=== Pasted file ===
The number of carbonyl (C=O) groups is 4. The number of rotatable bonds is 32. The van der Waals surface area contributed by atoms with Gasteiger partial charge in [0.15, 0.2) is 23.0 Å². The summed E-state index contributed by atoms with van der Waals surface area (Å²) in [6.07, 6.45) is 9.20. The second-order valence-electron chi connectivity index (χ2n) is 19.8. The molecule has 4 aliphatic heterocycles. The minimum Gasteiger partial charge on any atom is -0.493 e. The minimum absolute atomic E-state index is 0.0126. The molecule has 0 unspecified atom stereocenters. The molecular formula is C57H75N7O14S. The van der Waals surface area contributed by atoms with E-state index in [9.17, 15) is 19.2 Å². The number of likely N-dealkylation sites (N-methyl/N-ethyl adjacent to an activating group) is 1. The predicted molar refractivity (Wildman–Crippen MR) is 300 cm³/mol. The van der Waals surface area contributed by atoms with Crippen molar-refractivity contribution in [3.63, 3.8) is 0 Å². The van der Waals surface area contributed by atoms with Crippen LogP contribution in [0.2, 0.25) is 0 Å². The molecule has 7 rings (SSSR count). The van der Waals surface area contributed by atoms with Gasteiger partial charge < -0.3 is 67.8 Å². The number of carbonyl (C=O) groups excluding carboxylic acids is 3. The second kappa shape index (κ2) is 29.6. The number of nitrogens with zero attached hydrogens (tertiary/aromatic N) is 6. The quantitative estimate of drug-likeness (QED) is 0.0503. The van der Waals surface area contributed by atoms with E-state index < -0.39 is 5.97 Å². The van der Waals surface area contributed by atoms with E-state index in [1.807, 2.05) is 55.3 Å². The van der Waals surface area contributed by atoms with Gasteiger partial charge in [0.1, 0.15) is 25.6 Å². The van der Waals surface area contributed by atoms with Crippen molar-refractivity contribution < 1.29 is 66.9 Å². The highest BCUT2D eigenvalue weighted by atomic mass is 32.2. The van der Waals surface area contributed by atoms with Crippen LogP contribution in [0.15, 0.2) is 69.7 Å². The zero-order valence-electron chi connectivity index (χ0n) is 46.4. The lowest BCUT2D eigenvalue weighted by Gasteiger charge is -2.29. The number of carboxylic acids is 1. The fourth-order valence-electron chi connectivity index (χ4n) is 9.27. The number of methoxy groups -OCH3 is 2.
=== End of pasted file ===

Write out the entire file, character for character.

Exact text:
The number of carbonyl (C=O) groups is 4. The number of rotatable bonds is 32. The van der Waals surface area contributed by atoms with Gasteiger partial charge in [0.15, 0.2) is 23.0 Å². The summed E-state index contributed by atoms with van der Waals surface area (Å²) in [6.07, 6.45) is 9.20. The second-order valence-electron chi connectivity index (χ2n) is 19.8. The molecule has 4 aliphatic heterocycles. The minimum Gasteiger partial charge on any atom is -0.493 e. The minimum absolute atomic E-state index is 0.0126. The molecule has 0 unspecified atom stereocenters. The molecular formula is C57H75N7O14S. The van der Waals surface area contributed by atoms with E-state index in [9.17, 15) is 19.2 Å². The number of likely N-dealkylation sites (N-methyl/N-ethyl adjacent to an activating group) is 1. The predicted molar refractivity (Wildman–Crippen MR) is 300 cm³/mol. The van der Waals surface area contributed by atoms with Crippen molar-refractivity contribution in [3.63, 3.8) is 0 Å². The van der Waals surface area contributed by atoms with Crippen LogP contribution in [0.2, 0.25) is 0 Å². The molecule has 7 rings (SSSR count). The van der Waals surface area contributed by atoms with Gasteiger partial charge < -0.3 is 67.8 Å². The number of carbonyl (C=O) groups excluding carboxylic acids is 3. The second kappa shape index (κ2) is 29.6. The number of nitrogens with zero attached hydrogens (tertiary/aromatic N) is 6. The quantitative estimate of drug-likeness (QED) is 0.0503. The van der Waals surface area contributed by atoms with E-state index < -0.39 is 5.97 Å². The van der Waals surface area contributed by atoms with E-state index in [1.807, 2.05) is 55.3 Å². The van der Waals surface area contributed by atoms with Gasteiger partial charge in [0.1, 0.15) is 25.6 Å². The van der Waals surface area contributed by atoms with Crippen molar-refractivity contribution < 1.29 is 66.9 Å². The highest BCUT2D eigenvalue weighted by atomic mass is 32.2. The van der Waals surface area contributed by atoms with Crippen LogP contribution in [0.15, 0.2) is 69.7 Å². The zero-order valence-electron chi connectivity index (χ0n) is 46.4. The lowest BCUT2D eigenvalue weighted by Gasteiger charge is -2.29. The number of carboxylic acids is 1. The fourth-order valence-electron chi connectivity index (χ4n) is 9.27. The number of methoxy groups -OCH3 is 2.